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IRS Admits’ systemic’ Flaw Prompted Erroneous Unpaid Tax Notices to Married Couples

In a statement issued Wednesday, the Internal Revenue Service (IRS) stated that “certain payments made for 2021 tax returns have not been accurately applied to joint taxpayer accounts.”

The IRS admitted that as a result of this error, “these taxpayers are receiving erroneous balance due notices (CP-14 notices) or notices reflecting the incorrect amount.”

Tax experts began discussing the problem on social media at the beginning of June.

It was unclear at the beginning of July whether the Internal Revenue Service would consider this a genuinely systemic problem that needed to be addressed because it appeared to be systematic, at least to tax specialists.

This was an emergency that required immediate action. An explanation of what may have been the cause of the problem, as well as information for persons affected by it, were provided in a statement made the day before.

In almost every case, the spouse designated as the second taxpayer on a jointly filed tax return was the one who made erroneously applied payments.

Furthermore, the vast majority of the time, an electronic payment system was used for the transactional processing of payments.

According to the IRS, “some other taxpayers may also be affected outside of this category.” Furthermore, “some additional taxpayers may be affected” (IRS).

According to the IRS, taxpayers who receive an incorrect notification from the Internal Revenue Service (IRS) are not compelled to respond immediately (or call the IRS).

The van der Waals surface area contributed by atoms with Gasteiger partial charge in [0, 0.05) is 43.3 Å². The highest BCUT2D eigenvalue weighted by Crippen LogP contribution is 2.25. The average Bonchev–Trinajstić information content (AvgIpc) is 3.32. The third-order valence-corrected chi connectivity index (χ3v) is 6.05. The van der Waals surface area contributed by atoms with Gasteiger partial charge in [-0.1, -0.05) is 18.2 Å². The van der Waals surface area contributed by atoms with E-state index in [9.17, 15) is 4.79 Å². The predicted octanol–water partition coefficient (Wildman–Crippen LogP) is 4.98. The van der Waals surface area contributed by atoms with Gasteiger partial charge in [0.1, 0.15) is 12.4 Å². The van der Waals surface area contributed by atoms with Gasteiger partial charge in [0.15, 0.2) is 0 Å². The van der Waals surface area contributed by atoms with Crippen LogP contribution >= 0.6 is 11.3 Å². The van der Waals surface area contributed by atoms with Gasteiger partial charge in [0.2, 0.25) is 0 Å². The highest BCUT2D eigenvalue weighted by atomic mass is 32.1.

This piece of good news will benefit both taxpayers and tax professionals. If you have received a notification but have already paid the tax in full and on time, either electronically or with a check, you are not needed to answer at this time.

When the Internal Revenue Service has more information to share with the public, it will issue an update.

Taxpayers who submitted a combined tax return and made partial payments in 2021 have the option of paying the remaining tax, enrolling into an instalment plan, or demanding further tax collection measures if required to do so.

Furthermore, the letter states that penalties and interest will be abolished after the update is applied and funds are correctly deposited into the taxpayer’s account.

This will happen as soon as the update is installed. This will occur after the statement has been addressed appropriately.

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Finally, the Internal Revenue Service (IRS) provides an explanation of the probable explanations and accepts that payments may be wrongly applied if an electronic payment was made by a spouse and submitted “before the joint return indicator is present.”

There is a chance that payments will be processed improperly in this case. It is possible that payments made by the secondary spouse of taxpayers who both e-filed and paid on the same day were not recognised by the IRS system as belonging to the jointly filed return.

This could have occurred if the payment was made before the return was “posted” (and indicated that it was a joint return and identified the primary taxpayer).

As a result, the system was unaware that the taxpayer had filed their tax return and paid their tax due on the same day.

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